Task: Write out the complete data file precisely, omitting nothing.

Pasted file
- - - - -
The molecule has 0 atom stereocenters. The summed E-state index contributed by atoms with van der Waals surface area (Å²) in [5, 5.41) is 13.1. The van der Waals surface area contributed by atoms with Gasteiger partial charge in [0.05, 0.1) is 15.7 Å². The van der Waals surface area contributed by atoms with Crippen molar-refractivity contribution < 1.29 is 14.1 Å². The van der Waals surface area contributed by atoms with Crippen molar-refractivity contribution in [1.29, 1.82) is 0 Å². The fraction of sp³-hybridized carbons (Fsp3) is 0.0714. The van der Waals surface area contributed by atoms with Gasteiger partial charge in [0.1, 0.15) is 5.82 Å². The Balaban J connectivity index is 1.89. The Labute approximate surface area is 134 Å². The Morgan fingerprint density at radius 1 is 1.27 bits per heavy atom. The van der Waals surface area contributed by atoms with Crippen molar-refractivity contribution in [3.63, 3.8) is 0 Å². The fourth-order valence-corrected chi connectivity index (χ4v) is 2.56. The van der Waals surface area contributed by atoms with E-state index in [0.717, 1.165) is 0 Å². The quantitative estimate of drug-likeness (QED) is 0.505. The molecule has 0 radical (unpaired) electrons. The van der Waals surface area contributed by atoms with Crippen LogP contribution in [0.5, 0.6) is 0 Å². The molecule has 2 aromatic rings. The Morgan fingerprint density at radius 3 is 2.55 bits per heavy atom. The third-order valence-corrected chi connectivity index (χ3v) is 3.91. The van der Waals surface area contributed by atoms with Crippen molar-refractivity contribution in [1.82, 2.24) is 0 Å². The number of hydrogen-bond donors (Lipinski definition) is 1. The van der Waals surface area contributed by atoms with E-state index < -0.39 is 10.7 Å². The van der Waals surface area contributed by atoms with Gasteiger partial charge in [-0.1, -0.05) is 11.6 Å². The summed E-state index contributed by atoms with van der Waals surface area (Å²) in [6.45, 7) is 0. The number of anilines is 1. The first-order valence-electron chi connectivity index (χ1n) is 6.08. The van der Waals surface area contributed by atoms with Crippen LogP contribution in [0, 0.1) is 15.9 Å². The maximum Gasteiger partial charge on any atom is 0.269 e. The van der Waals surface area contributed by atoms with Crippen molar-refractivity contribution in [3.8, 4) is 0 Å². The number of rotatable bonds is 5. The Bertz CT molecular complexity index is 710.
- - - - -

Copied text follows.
The molecule has 0 atom stereocenters. The summed E-state index contributed by atoms with van der Waals surface area (Å²) in [5, 5.41) is 13.1. The van der Waals surface area contributed by atoms with Gasteiger partial charge in [0.05, 0.1) is 15.7 Å². The van der Waals surface area contributed by atoms with Crippen molar-refractivity contribution < 1.29 is 14.1 Å². The van der Waals surface area contributed by atoms with Crippen molar-refractivity contribution in [1.29, 1.82) is 0 Å². The fraction of sp³-hybridized carbons (Fsp3) is 0.0714. The van der Waals surface area contributed by atoms with Gasteiger partial charge in [0.1, 0.15) is 5.82 Å². The Balaban J connectivity index is 1.89. The Labute approximate surface area is 134 Å². The Morgan fingerprint density at radius 1 is 1.27 bits per heavy atom. The van der Waals surface area contributed by atoms with Crippen molar-refractivity contribution in [3.63, 3.8) is 0 Å². The fourth-order valence-corrected chi connectivity index (χ4v) is 2.56. The van der Waals surface area contributed by atoms with E-state index in [0.717, 1.165) is 0 Å². The quantitative estimate of drug-likeness (QED) is 0.505. The molecule has 0 radical (unpaired) electrons. The van der Waals surface area contributed by atoms with Crippen LogP contribution in [0.5, 0.6) is 0 Å². The molecule has 2 aromatic rings. The Morgan fingerprint density at radius 3 is 2.55 bits per heavy atom. The third-order valence-corrected chi connectivity index (χ3v) is 3.91. The van der Waals surface area contributed by atoms with Crippen molar-refractivity contribution in [1.82, 2.24) is 0 Å². The number of hydrogen-bond donors (Lipinski definition) is 1. The van der Waals surface area contributed by atoms with E-state index < -0.39 is 10.7 Å². The van der Waals surface area contributed by atoms with Gasteiger partial charge in [-0.1, -0.05) is 11.6 Å². The summed E-state index contributed by atoms with van der Waals surface area (Å²) in [6.45, 7) is 0. The number of anilines is 1. The first-order valence-electron chi connectivity index (χ1n) is 6.08. The van der Waals surface area contributed by atoms with Crippen LogP contribution in [0, 0.1) is 15.9 Å². The maximum Gasteiger partial charge on any atom is 0.269 e. The van der Waals surface area contributed by atoms with Crippen molar-refractivity contribution in [3.8, 4) is 0 Å². The number of rotatable bonds is 5. The Bertz CT molecular complexity index is 710.